Wednesday, March 23, 2011

Film feature: Two festivals cover the ground from indie to Andy

Paul Giamatti and Alex Shaffer in Win Win.

By Hap Erstein

Palm Beach County used to be film-festival challenged,‭ ‬but now we have a glut of options for moviegoers who want to get away from a steady diet of studio fare and perhaps rub shoulders with some of the filmmakers.‭ ‬It is,‭ ‬after all,‭ ‬not a hard sell to get directors and actors to come to Palm Beach in the final,‭ ‬frozen days of winter.‭

Tonight kicks off the‭ ‬16th annual Palm Beach International Film Festival,‭ ‬which each year lately threatens to be its last as corporate sponsorships get tighter in this economy and the festival no longer has the political muscle it once enjoyed.‭

Still,‭ ‬it opens with a solid winner,‭ ‬Tom McCarthy’s‭ ‬Win Win,‭ ‬the assured saga of a hapless New Jersey lawyer‭ (‬the great Paul Giamatti‭) ‬who pulls an unethical move on an aging,‭ ‬growing senile client‭ (‬Burt Young‭) ‬and risks losing his practice.‭ ‬Nevertheless,‭ ‬his luck improves as the client’s grandson from Ohio comes to visit and he happens to be a wrestling whiz,‭ ‬who joins the high school squad that Giamatti coaches and breaks them out of their losing streak.‭ ‬Factor in terrific support from Amy Ryan,‭ ‬and you have a smart film with complex characters worth rooting for.

Young will be present at the screening tonight at the Muvico at CityPlace and if you miss‭ ‬Win Win tonight,‭ ‬it will likely be repeated in the final days of the nine-day fest,‭ ‬when the most popular entries are rerun.

Festival organizers are justifiably proud that they have amassed‭ ‬11‭ ‬world premieres,‭ ‬3‭ ‬U.S.‭ ‬premieres and‭ ‬14‭ ‬Florida premieres,‭ ‬with films from such countries as the Netherlands,‭ ‬Italy,‭ ‬France,‭ ‬England,‭ ‬Russia,‭ ‬Israel,‭ ‬Australia,‭ ‬Liberia,‭ ‬the Czech Republic,‭ ‬Canada and Greece.‭

Attendance over the years has been erratic,‭ ‬but if independent and foreign films are your passion,‭ ‬this is probably your best local chance to see a wde variety of them on the big screen.‭ ‬For the schedule,‭ ‬go to


The cast of the Amos and Andy Show.

A decidedly more offbeat and smaller event is the African-American Film Festival,‭ ‬a series of three movies focusing on the history of black cinema,‭ ‬showing at the Kravis Center for the sixth straight year.‭

Producer James Drayton usually emphasizes films of social and cultural significance,‭ ‬but this year’s‭ ‬attention-getting theme is‭ “‬Movies We Might Rather Forget.‭”

For three Tuesday evenings,‭ ‬beginning March‭ ‬29,‭ ‬attendees can see three incredibly politically incorrect selections from the days of unabashed racial stereotyping.‭ ‬The festival kicks off with an evening of episodes from the notorious‭ ‬Amos and Andy Show,‭ ‬which is so rarely shown these days.‭ ‬Similarly,‭ ‬it will be followed by‭ ‬1945‭’‬s‭ ‬Open the Door,‭ ‬Richard,‭ ‬a starring vehicle for Stepin Fetchit,‭ ‬the comic actor whose very stage name is synonymous with‭ “‬slowness and laziness and stupidity,‭” ‬notes Drayton.

The third show of the festival is also from‭ ‬1945,‭ ‬Brewster’s Millions,‭ ‬the fable of a guy who can inherit a large fortune if he can spend a small fortune in a limited amount of time.‭ ‬If that sounds familiar,‭ ‬it is probably because of the‭ ‬1985‭ ‬remake starring Richard Pryor.‭ ‬But the one in the African-American Film Festival features Eddie‭ “‬Rochester‭” ‬Anderson,‭ ‬not in the leading role,‭ ‬but as the wealthy spendthrift’s servant sidekick.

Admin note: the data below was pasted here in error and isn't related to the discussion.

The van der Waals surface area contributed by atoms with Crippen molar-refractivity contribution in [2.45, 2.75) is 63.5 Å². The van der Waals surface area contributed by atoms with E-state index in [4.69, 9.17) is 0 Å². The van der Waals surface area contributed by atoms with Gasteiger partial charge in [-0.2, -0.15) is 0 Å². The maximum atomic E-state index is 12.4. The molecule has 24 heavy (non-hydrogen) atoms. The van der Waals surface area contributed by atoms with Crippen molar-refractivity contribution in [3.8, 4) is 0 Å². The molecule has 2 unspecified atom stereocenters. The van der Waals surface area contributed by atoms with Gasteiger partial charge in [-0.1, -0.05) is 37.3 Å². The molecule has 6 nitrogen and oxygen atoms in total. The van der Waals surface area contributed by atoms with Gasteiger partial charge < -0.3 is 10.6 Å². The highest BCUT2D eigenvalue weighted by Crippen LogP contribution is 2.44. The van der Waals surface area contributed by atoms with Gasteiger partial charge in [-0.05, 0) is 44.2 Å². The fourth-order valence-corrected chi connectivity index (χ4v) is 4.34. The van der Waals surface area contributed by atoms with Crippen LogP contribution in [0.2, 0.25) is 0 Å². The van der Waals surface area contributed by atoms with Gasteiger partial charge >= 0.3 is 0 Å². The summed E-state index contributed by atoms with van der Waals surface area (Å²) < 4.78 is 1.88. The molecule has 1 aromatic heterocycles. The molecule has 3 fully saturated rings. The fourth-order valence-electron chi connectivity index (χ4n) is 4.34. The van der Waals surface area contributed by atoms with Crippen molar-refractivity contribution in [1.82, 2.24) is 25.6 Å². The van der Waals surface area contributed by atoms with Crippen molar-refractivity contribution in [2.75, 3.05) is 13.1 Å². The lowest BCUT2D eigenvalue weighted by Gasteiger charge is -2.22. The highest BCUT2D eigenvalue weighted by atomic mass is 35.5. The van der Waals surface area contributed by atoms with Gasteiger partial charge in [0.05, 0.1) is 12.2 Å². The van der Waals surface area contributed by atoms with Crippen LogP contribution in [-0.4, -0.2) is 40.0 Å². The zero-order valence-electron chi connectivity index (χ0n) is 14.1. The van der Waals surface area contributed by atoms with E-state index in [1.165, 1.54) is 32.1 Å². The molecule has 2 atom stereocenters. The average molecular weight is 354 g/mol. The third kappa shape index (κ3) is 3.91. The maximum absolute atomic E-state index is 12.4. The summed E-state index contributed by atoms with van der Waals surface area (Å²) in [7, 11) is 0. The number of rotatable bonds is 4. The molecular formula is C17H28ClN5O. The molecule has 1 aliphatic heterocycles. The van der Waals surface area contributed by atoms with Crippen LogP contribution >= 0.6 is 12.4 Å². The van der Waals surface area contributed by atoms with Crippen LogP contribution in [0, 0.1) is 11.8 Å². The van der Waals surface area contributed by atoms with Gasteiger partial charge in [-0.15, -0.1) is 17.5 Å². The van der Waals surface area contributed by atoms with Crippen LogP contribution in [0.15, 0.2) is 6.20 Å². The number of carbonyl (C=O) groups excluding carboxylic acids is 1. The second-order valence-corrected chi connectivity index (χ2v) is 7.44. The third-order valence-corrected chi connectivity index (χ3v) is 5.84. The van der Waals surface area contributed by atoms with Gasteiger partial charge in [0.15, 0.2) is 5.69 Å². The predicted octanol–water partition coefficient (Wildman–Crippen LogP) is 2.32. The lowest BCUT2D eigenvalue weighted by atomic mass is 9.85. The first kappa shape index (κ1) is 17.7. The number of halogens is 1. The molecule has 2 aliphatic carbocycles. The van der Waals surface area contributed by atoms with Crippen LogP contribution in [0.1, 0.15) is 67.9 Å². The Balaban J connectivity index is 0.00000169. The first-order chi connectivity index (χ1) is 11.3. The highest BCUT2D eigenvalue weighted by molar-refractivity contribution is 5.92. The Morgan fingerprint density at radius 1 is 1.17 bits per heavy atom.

‭“‬These are all films that have a cloud over them,‭” ‬says Drayton,‭ ‬a former area bookstore owner.‭ “‬I think this is a marvelous opportunity to really look at this and learn something.‭”

Perhaps.‭ ‬Expect a lively,‭ ‬heated discussion following each screening,‭ ‬hosted by AnEta‭ ‬Sewell,‭ ‬Emmy Award-winning former area newscaster,‭ ‬currently seen on the CW/My TV Network weekly public affairs program‭ ‬Around Our Town.‭

For more information and for tickets,‭ ‬go to‭ ‬‭

Next:‭ ‬The first ever Palm Beach Women’s International Film Festival.

Music roundup: Orchestras stand out in Shostakovich, Mendelssohn

Philippe Entremont. (Photo by Alvaro Yanez)

By Greg Stepanich

Boca Raton Symphonia‭ ‬(Sunday,‭ ‬March‭ ‬20,‭ ‬Roberts Theater,‭ ‬Boca Raton‭)

The Boca Raton Symphonia closed its most recent concert Sunday with one of its better recent performances,‭ ‬one that seemed well-suited to the orchestra‭’‬s current period‭ ‬of experimentation and expansion.

Philippe Entremont,‭ ‬in his first year as conductor of the group,‭ ‬also appeared as piano soloist in the Beethoven Triple Concerto and led an instrumental excerpt from‭ ‬a Richard Strauss opera.‭ ‬But it was the closing work,‭ ‬Rudolf Barshai‭’‬s chamber orchestra arrangement of the Third String Quartet of Shostakovich,‭ ‬that had the sharpest profile.‭

One of several Shostakovich orchestrations under the title of Chamber Symphony‭ (‬this one is in F,‭ ‬Op.‭ ‬73a‭) ‬that Barshai created,‭ ‬this‭ ‬reworking of the Third Quartet is faithful to the spirit of the original in that it has the same sense of impishness and wit,‭ ‬but Barshai adds a special dark coloring to the music by using his winds in lower registers early on.

Those same winds are used relatively sparingly to underline the music,‭ ‬which even here is still basically a work for strings.‭ ‬Ensemble was good overall,‭ ‬with logical tempi and a strong sense of unity of purpose.‭ ‬There was fine solo work throughout as well,‭ ‬from violist Michael Klotz,‭ ‬flutist Jeanne Tarrant,‭ ‬cellist Jason Callaway,‭ ‬oboist Erika Yamada and violinist Misha Vitenson.